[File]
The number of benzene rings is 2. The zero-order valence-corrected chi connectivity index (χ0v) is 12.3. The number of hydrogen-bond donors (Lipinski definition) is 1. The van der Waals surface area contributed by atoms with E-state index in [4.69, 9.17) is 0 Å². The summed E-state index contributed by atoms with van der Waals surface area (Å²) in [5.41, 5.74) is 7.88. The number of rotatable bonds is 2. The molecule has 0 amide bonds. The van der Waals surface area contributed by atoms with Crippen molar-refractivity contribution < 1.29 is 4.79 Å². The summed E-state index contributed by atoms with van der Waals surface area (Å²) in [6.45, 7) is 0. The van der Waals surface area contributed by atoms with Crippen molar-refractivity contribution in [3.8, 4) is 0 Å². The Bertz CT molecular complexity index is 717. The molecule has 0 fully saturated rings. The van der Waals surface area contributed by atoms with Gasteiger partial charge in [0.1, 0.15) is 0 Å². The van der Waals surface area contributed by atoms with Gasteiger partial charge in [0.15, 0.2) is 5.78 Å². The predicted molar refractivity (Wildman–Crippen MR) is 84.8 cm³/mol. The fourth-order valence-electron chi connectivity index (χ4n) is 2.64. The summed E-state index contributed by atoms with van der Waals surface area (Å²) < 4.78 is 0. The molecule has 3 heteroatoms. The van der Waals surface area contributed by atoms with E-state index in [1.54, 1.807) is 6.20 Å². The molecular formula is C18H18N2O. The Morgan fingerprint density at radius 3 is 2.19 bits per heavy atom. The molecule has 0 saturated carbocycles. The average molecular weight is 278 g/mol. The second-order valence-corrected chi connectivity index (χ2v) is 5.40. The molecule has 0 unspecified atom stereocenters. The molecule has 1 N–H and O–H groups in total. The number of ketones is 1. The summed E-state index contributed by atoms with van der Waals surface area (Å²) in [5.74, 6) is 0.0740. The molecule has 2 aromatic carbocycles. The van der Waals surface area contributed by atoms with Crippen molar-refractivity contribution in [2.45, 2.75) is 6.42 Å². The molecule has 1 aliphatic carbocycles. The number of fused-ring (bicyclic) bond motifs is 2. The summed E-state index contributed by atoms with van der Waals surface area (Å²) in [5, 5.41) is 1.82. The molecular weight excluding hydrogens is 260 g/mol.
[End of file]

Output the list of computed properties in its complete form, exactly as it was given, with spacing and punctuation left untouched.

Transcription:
The number of benzene rings is 2. The zero-order valence-corrected chi connectivity index (χ0v) is 12.3. The number of hydrogen-bond donors (Lipinski definition) is 1. The van der Waals surface area contributed by atoms with E-state index in [4.69, 9.17) is 0 Å². The summed E-state index contributed by atoms with van der Waals surface area (Å²) in [5.41, 5.74) is 7.88. The number of rotatable bonds is 2. The molecule has 0 amide bonds. The van der Waals surface area contributed by atoms with Crippen molar-refractivity contribution < 1.29 is 4.79 Å². The summed E-state index contributed by atoms with van der Waals surface area (Å²) in [6.45, 7) is 0. The van der Waals surface area contributed by atoms with Crippen molar-refractivity contribution in [3.8, 4) is 0 Å². The Bertz CT molecular complexity index is 717. The molecule has 0 fully saturated rings. The van der Waals surface area contributed by atoms with Gasteiger partial charge in [0.1, 0.15) is 0 Å². The van der Waals surface area contributed by atoms with Gasteiger partial charge in [0.15, 0.2) is 5.78 Å². The predicted molar refractivity (Wildman–Crippen MR) is 84.8 cm³/mol. The fourth-order valence-electron chi connectivity index (χ4n) is 2.64. The summed E-state index contributed by atoms with van der Waals surface area (Å²) < 4.78 is 0. The molecule has 3 heteroatoms. The van der Waals surface area contributed by atoms with E-state index in [1.54, 1.807) is 6.20 Å². The molecular formula is C18H18N2O. The Morgan fingerprint density at radius 3 is 2.19 bits per heavy atom. The molecule has 0 saturated carbocycles. The average molecular weight is 278 g/mol. The second-order valence-corrected chi connectivity index (χ2v) is 5.40. The molecule has 0 unspecified atom stereocenters. The molecule has 1 N–H and O–H groups in total. The number of ketones is 1. The summed E-state index contributed by atoms with van der Waals surface area (Å²) in [5.74, 6) is 0.0740. The molecule has 2 aromatic carbocycles. The van der Waals surface area contributed by atoms with Crippen molar-refractivity contribution in [2.45, 2.75) is 6.42 Å². The molecule has 1 aliphatic carbocycles. The number of fused-ring (bicyclic) bond motifs is 2. The summed E-state index contributed by atoms with van der Waals surface area (Å²) in [5, 5.41) is 1.82. The molecular weight excluding hydrogens is 260 g/mol.